Mount Etna Case Study 2013 Nfl
Mount Etna is an iconic site encompassing 19,237 uninhabited hectares on the highest part of Mount Etna, on the eastern coast of Sicily. Mount Etna is the highest Mediterranean island mountain and the most active stratovolcano in the world. The eruptive history of the volcano can be traced back 500,000 years and at least 2,700 years of this activity has been documented. The almost continuous eruptive activity of Mount Etna continues to influence volcanology, geophysics and other Earth science disciplines. The volcano also supports important terrestrial ecosystems including endemic flora and fauna and its activity makes it a natural laboratory for the study of ecological and biological processes. The diverse and accessible range of volcanic features such as summit craters, cinder cones, lava flows and the Valle de Bove depression have made the site a prime destination for research and education.
Description is available under license CC-BY-SA IGO 3.0
Ce site emblématique recouvre une zone inhabitée de 19 237 ha, il s’agit des parties les plus hautes du Mont Etna, sur le littoral oriental de la Sicile. L’Etna est la plus haute montagne se trouvant sur une île méditerranéenne mais aussi le stratovolcan le plus actif du monde. Cette activité volcanique remonte à plus de 500 000 ans et elle est décrite depuis au moins 2 700 ans. L’activité éruptive quasi continue de l’Etna continue d’influencer la vulcanologie, la géophysique et d’autres disciplines des sciences de la terre. Le volcan abrite d’importants écosystèmes, y compris une flore et une faune endémiques uniques. Compte tenu de son activité, l’Etna représente un laboratoire naturel pour l’étude des processus écologiques et biologiques. L’assemblage accessible et varié de caractéristiques volcaniques telles que les cratères de sommet, les cônes de cendre, les coulées de lave, les grottes de lave et la dépression du Valle de Bove fait de l’Etna une destination privilégiée pour la recherche et l’éducation.
Description is available under license CC-BY-SA IGO 3.0
Description is available under license CC-BY-SA IGO 3.0
Deze onbewoonde iconische locatie omvat 19.237 hectare op het hoogste deel van de Etna, aan de oostkust van Sicilië. Het is de hoogste Mediterrane eilandberg en de meest actieve stratovulkaan ter wereld. De eruptieve geschiedenis van de vulkaan kan tot 500.000 jaar worden teruggevoerd en ten minste 2.700 jaar van deze activiteit is gedocumenteerd. De vulkaan ondersteunt ook belangrijke terrestrische ecosystemen, waaronder inheemse flora en fauna en zijn activiteit maakt het gebied een natuurlijk laboratorium voor de studie naar ecologische en biologische processen. De diverse en toegankelijke kraters, sintelkegels, lavastromen en de Valle de Bove kloof maken de berg Etna een goede plek voor onderzoek en onderwijs.
Outstanding Universal Value
Mount Etna World Heritage Site (19,237 ha) comprises the most strictly protected and scientifically important area of Mount Etna, and forms part of the Parco dell’Etna Regional Nature Park. Mount Etna is renowned for its exceptional level of volcanic activity, and the documentation of its activity over at least 2,700 years. Its notoriety, scientific importance, and cultural and educational value are of global significance.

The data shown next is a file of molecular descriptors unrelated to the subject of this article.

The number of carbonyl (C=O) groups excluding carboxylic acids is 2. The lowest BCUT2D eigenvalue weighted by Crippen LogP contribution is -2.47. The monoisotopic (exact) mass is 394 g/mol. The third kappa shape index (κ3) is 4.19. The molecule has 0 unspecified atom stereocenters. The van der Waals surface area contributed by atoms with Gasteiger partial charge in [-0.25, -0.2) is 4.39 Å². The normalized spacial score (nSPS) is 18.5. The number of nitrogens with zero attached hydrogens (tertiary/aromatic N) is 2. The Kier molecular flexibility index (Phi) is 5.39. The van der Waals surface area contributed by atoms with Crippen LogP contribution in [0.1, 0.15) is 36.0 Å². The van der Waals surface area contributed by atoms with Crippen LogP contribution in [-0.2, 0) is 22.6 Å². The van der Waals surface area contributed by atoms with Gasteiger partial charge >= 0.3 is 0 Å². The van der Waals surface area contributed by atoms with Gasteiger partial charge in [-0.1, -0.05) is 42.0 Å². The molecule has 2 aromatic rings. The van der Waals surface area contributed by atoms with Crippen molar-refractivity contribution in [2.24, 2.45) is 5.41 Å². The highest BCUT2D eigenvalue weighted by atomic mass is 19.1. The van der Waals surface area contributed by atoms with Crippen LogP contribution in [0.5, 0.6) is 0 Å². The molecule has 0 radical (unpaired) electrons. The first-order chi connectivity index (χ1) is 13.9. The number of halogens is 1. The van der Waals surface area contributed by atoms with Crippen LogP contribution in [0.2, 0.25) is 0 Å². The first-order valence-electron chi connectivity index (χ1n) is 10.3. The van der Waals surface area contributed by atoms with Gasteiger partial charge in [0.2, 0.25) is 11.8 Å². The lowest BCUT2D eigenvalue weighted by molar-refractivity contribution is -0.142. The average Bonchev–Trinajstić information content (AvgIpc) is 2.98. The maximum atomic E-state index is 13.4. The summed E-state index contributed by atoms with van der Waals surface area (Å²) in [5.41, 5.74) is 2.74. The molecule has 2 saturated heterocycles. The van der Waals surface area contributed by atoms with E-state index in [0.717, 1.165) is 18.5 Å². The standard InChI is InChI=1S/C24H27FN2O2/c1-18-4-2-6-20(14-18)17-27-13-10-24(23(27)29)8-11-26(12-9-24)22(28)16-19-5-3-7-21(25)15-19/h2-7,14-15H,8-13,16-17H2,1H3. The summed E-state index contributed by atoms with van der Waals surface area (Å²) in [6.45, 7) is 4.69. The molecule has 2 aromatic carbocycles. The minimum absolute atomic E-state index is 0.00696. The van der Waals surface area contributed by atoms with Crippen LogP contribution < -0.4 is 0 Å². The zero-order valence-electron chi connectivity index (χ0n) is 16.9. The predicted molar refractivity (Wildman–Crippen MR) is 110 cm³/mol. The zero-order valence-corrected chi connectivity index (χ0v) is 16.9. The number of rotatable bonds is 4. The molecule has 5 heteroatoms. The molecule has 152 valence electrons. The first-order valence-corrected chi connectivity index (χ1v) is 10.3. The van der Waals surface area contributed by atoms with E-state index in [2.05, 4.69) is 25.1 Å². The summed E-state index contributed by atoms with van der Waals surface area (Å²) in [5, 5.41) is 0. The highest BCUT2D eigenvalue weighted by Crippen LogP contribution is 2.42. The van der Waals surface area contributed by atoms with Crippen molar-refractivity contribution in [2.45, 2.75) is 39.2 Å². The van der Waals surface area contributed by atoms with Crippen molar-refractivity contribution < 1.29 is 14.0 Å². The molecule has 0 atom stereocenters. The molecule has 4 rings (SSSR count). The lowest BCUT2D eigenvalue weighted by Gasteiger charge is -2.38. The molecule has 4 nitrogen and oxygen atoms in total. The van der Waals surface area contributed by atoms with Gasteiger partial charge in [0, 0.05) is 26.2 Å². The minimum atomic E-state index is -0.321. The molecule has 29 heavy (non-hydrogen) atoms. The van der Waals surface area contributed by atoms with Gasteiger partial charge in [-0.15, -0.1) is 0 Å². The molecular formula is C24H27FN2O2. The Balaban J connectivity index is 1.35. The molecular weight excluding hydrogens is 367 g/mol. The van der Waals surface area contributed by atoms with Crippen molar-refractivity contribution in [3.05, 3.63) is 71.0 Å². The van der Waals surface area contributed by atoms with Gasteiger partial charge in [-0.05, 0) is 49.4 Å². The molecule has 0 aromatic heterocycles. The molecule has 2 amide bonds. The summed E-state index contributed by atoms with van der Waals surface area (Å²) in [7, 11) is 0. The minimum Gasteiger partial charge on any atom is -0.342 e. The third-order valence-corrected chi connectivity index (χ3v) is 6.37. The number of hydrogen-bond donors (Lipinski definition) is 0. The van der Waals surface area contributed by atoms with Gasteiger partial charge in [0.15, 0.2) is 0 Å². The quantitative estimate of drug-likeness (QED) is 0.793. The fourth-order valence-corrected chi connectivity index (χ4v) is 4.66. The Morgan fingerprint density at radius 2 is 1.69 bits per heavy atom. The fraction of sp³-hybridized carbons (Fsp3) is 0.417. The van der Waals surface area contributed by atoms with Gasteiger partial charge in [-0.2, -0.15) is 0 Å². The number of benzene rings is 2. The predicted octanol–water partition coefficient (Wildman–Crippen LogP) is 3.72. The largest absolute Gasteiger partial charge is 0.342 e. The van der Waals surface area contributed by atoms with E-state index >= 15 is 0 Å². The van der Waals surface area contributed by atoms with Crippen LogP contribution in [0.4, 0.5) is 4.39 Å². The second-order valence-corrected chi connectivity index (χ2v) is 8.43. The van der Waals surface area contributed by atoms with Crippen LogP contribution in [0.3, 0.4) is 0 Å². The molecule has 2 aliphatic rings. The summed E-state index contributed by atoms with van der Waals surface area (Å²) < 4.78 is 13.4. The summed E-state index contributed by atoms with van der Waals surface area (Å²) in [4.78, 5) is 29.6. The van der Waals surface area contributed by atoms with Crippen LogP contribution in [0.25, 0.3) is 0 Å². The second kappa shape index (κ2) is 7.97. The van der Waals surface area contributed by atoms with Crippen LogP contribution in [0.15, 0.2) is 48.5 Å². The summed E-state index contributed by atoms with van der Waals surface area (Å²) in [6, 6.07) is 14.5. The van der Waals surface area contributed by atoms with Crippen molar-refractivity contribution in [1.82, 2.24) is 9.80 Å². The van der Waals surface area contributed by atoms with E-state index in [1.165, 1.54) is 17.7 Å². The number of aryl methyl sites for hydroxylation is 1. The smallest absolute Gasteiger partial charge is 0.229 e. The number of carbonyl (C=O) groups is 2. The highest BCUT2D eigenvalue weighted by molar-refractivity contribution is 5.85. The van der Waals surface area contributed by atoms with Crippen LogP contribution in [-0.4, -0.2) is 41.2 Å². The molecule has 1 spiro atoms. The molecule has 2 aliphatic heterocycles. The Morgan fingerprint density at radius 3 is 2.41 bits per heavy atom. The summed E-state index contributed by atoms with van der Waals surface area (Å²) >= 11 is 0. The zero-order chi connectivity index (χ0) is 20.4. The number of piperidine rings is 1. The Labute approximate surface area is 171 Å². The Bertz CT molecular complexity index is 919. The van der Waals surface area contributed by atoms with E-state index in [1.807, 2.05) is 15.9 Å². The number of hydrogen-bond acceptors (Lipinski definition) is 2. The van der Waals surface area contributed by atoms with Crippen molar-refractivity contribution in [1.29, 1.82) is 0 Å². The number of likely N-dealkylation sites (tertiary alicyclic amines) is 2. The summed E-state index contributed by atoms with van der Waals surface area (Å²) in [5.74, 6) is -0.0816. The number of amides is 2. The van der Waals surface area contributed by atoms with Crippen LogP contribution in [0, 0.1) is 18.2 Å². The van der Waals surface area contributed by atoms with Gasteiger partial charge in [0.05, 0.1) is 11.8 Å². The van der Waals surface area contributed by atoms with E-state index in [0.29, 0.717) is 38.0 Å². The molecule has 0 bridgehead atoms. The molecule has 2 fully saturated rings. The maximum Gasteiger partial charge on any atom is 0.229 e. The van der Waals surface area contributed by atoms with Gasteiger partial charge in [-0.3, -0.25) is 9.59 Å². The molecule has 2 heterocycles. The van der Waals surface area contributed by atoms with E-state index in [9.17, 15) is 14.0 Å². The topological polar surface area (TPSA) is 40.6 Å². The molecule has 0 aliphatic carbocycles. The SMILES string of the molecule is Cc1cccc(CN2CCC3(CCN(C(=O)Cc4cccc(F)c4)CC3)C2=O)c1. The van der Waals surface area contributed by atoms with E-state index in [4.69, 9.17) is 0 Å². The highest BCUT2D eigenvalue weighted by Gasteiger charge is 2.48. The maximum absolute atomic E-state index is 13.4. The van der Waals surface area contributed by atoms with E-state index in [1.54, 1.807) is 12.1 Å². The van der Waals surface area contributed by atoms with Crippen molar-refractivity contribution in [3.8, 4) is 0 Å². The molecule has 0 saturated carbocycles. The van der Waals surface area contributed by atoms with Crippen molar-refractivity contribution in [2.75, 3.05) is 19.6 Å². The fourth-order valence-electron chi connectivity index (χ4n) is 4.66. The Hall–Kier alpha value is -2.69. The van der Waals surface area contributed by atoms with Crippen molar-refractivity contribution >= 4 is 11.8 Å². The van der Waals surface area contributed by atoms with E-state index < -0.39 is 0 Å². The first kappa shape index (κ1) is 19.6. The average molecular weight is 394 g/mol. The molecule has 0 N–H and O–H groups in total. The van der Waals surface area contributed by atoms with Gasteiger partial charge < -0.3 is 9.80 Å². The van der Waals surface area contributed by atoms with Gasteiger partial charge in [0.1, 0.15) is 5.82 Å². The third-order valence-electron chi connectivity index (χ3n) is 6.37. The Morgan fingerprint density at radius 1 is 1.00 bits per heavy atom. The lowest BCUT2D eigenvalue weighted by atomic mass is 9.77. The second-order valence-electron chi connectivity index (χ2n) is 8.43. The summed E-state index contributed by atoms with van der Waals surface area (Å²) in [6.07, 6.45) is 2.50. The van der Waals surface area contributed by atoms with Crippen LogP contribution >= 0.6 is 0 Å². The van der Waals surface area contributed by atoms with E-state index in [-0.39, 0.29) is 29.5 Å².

Criterion (viii): Mount Etna is one of the world’s most active and iconic volcanoes, and an outstanding example of ongoing geological processes and volcanic landforms. The stratovolcano is characterized by almost continuous eruptive activity from its summit craters and fairly frequent lava flow eruptions from craters and fissures on its flanks. This exceptional volcanic activity has been documented by humans for at least 2,700 years – making it one of the world's longest documented records of historical volcanism. The diverse and accessible assemblage of volcanic features such as summit craters, cinder cones, lava flows, lava caves and the Valle de Bove depression have made Mount Etna a prime destination for research and education. Today Mount Etna is one of the best-studied and monitored volcanoes in the world, and continues to influence volcanology, geophysics and other earth science disciplines. Mount Etna’s notoriety, scientific importance, and cultural and educational value are of global significance.
The boundaries of the property are clearly defined and encompass the most outstanding geological features of Mount Etna. The property includes very little infrastructure: a few forest / mountain tracks, a number of basic mountain shelters along the main forest tracks, and over 50 small seismic monitoring stations and a scientific observatory.
A buffer zone of 26,220 ha surrounds the property, including parts of Mount Etna Regional Nature Park, and two tourism zones. These tourism zones include accommodation (hotels, huts), car parks, restaurants, cafes, a cableway, chair and drag lifts for ski tourism, information points, and ticket kiosks for guided drives, hikes and horse/donkey safaris.
Protection and management requirements
The Parco dell’Etna (Etna Park) was established as a Regional Nature Park by Decree of the President of the Sicilian Regional Authority in May 1987. The property includes part of this Park, comprising the zone defined as an integral reserve. In addition, nine Natura 2000 sites overlap the property to various degrees, providing additional protection for 77% of the area under European legislation.
The regulations provided within the Decree provide for adequate protection of the key values of the property. Since the completion of a land acquisition process in 2010, 97.4% of the property’s area is in public ownership (region or communities). In contrast, 56.6% of the buffer zone is privately owned.
The management of the property is coordinated by Ente Parco dell’ Etna, established as the managing authority of Etna Park by Decree of the President of the Sicilian Regional Authority in May 1987, working in close cooperation with the Regional Authority of State Forests and the Regional Corps of Forest Rangers (Corpo Forestale). Management is guided by a long-term management plan and Triennial Intervention Programmes.
The property has no permanent population, is free of roads, and its use restricted to research and recreation. Vehicle access to the limited network of forest and mountain tracks appears to be strictly controlled (e.g. through gates and fences) and is only permitted for park management purposes and authorized activities such as research and organized 4x4 drives on the main track from the tourism facilities in the buffer zone to the INGV observatory. Except for possible maintenance of the observatory, no construction projects are permitted or planned within the property. Public access to the top of Mount Etna may be officially prohibited for safety reasons, although this regulation has been difficult to enforce. Organized recreational activities such as mountain biking and horse / donkey riding require advance authorisation. Although they appear to be limited at present, they need to be well monitored and managed to avoid negative impacts such as erosion and disturbance of wildlife. No dogs are allowed in the property and illegal hunting appears to be under control. Low-intensity grazing is permitted and occurs in parts of the property in the summer season. Limited silvicultural interventions are implemented in the property to reduce the risk from forest fires and maintain access routes. Climate change has the potential to increase the risk of forest fires in the region and impact the species and communities on Mount Etna. Natural hazards resulting from the volcanic activity of the property will always pose a risk to certain features and facilities of the park and beyond. Strengthened park visitor facilities are needed, taking into account best practice and lessons learned at other comparable World Heritage properties.